Why am I being referred to the EEOC?

When people call us and ask if we can help them, the answer is rarely a simple “yes” or “no.”  If the answer is a “no,” we like to always explain why.  If the answer is a “yes,” we never immediately tell someone they have a case and instead schedule a meeting to go over the situation in more detail and decide the best cause of action.  Often, the answer is neither “yes” nor “no” but something else entirely, such as requesting more information so we can make a decision or directing the caller to take certain action.  Sometimes, after a call or after an in-person meeting, we recommend that people contact the Equal Employment Opportunity Commission, or EEOC.  Why?

The United States Equal Employment Opportunity Commission, or EEOC, is a federal organization responsible for investigating and enforcing certain federal laws.  The laws they handle deal with workplace discrimination based on race, color, religion, sex (including pregnancy), national origin, age (for 40 or older), disability, or genetic information.  They also handle claims of retaliation, where an employee has complained about one of these types of discrimination and the employer took some kind of action against them because of that complaint.  The EEOC investigates claims and sometimes pursues claims on behalf of employees. In addition to its Washington DC headquarters, the EEOC has 53 field offices throughout the country, including one in Detroit.

You can pursue a claim through the EEOC by yourself or with a lawyer.  Whether you are better off being represented at the EEOC stage depends on many factors.  Often, we sign people as clients and handle the EEOC process on their behalf.  This allows us to communicate directly with the investigator and be as informed as possible about the progress of the charge.  Sometimes we direct people to go to the EEOC themselves, either because we need the information the EEOC will gather before we can agree to represent someone or because we think the situation is better handled through the EEOC alone.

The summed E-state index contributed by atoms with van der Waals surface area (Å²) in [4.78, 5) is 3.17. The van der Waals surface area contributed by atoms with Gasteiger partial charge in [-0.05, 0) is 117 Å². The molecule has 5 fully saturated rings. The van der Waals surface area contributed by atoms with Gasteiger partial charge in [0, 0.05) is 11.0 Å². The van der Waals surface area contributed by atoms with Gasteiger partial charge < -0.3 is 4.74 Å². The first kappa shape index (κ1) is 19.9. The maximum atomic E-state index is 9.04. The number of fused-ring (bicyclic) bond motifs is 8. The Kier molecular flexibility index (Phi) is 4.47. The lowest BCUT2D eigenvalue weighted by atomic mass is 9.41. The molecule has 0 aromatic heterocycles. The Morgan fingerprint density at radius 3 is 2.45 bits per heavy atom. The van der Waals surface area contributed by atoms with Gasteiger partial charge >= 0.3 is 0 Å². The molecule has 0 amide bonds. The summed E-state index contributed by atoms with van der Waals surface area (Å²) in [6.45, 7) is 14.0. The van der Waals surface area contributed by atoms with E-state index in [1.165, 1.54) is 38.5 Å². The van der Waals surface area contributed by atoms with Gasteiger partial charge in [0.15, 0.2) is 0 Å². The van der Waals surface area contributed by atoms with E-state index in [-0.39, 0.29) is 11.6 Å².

When the EEOC finishes its investigation of a claim, assuming there is not some sort of settlement or other resolution before the investigation ends, they usually issue a document called a “Right to Sue” letter. This document gives the employee the right to file a lawsuit in federal court.  In many situations, we know that we have all the information we need and want to pursue a lawsuit, but still go to the EEOC first because we are required to “exhaust administrative remedies” (go through an EEOC investigation) before we are allowed to file a private lawsuit.  Even when a case seems very strong, the EEOC process can be very helpful because it lets you know what the employer’s defense will be and often gives you additional information you would not normally have before filing a private suit.

When an employer has less than 15 employees (or 20 for an age claim), we may send an employee with a discrimination claim to the Michigan Department of Civil Rights, or MDCR.  The MDCR is a Michigan state administrative agency that is similar to the EEOC with respect to the types of claims it handles.  However, the MDCR can investigate claims that fall under state laws.  Federal laws such as Title VII, the ADA, and the ADEA (for various types of discrimination) have minimum numbers of employees that employers must have in order to be covered.  Some small employers are not covered by these laws but are still covered by equivalent Michigan laws.  When this is the case, the MDCR can investigate claims that the EEOC cannot.

If you have a potential discrimination claim and want to know whether you should contact the EEOC, call Gold Star Law and we can help you make the decision.